Cases will now be filed straight to the administrative appeal court, skipping the lower-level administrative tribunal, as has already been introduced for offshore projects.
Additionally, once the defense has submitted its reply to the challenge, the applicant has a limit of two months in which it can submit new arguments.
"It will no longer be possible for opponents to keep dragging cases out," said Pierre Bourdier, legal affairs and environment manager at French wind energy association FEE.
The plans to change France’s approvals procedure were first announced in January.
While the industry welcomed the reforms, it is still waiting for the government to designate a new environmental authority and release the permitting logjam, which is stifling deployment in France.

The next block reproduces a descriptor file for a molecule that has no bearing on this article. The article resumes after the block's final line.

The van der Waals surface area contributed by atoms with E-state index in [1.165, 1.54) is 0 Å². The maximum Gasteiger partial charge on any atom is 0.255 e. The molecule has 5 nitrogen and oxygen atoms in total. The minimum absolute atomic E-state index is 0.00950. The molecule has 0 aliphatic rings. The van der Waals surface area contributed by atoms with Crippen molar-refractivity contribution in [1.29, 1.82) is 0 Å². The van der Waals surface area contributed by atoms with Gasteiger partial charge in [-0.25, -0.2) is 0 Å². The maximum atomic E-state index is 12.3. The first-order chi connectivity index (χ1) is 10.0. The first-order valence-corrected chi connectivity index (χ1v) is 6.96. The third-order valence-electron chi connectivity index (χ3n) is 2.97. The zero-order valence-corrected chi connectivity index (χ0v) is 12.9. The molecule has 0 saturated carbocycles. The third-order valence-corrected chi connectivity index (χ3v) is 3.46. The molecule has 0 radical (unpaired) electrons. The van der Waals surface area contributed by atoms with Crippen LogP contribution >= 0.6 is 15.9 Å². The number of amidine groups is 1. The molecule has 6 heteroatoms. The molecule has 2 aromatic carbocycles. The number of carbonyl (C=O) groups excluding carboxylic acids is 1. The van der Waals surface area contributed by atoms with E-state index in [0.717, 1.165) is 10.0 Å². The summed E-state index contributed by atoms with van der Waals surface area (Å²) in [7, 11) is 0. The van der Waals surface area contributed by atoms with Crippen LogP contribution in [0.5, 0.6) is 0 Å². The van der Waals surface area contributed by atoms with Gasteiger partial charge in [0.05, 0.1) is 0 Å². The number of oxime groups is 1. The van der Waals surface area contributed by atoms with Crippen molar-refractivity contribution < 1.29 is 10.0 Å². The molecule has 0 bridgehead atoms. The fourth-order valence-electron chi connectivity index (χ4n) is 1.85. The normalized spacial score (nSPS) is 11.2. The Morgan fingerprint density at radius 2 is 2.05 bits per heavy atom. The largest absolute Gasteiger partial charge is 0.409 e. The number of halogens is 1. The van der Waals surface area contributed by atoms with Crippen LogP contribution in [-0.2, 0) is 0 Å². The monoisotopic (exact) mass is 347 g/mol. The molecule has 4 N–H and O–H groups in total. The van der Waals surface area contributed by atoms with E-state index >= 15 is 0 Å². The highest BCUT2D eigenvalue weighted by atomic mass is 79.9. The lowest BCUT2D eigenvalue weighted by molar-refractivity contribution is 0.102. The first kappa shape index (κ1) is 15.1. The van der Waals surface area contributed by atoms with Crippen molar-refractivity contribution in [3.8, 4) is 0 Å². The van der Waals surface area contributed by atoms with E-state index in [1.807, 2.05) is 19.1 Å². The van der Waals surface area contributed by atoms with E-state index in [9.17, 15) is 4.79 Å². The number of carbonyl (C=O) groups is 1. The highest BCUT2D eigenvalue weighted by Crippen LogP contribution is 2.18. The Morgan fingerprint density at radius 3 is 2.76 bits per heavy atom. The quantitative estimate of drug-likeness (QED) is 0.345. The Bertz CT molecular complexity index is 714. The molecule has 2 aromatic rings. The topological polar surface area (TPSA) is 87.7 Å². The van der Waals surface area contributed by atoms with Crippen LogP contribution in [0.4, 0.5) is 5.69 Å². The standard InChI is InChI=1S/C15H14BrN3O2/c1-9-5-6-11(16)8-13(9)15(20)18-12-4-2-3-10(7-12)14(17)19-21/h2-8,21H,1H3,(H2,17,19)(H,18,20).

The government recently said it would issue a decree on this in January, but Bourdier is doubtful.
"They have made such announcements before, and then postponed several times," he said.
Jean-Louis Bal, president of renewable-energy trade body SER, added: "It is now urgent to publish [this] highly anticipated decree, ... without which the benefits of the new simplification measures ... will be nullified."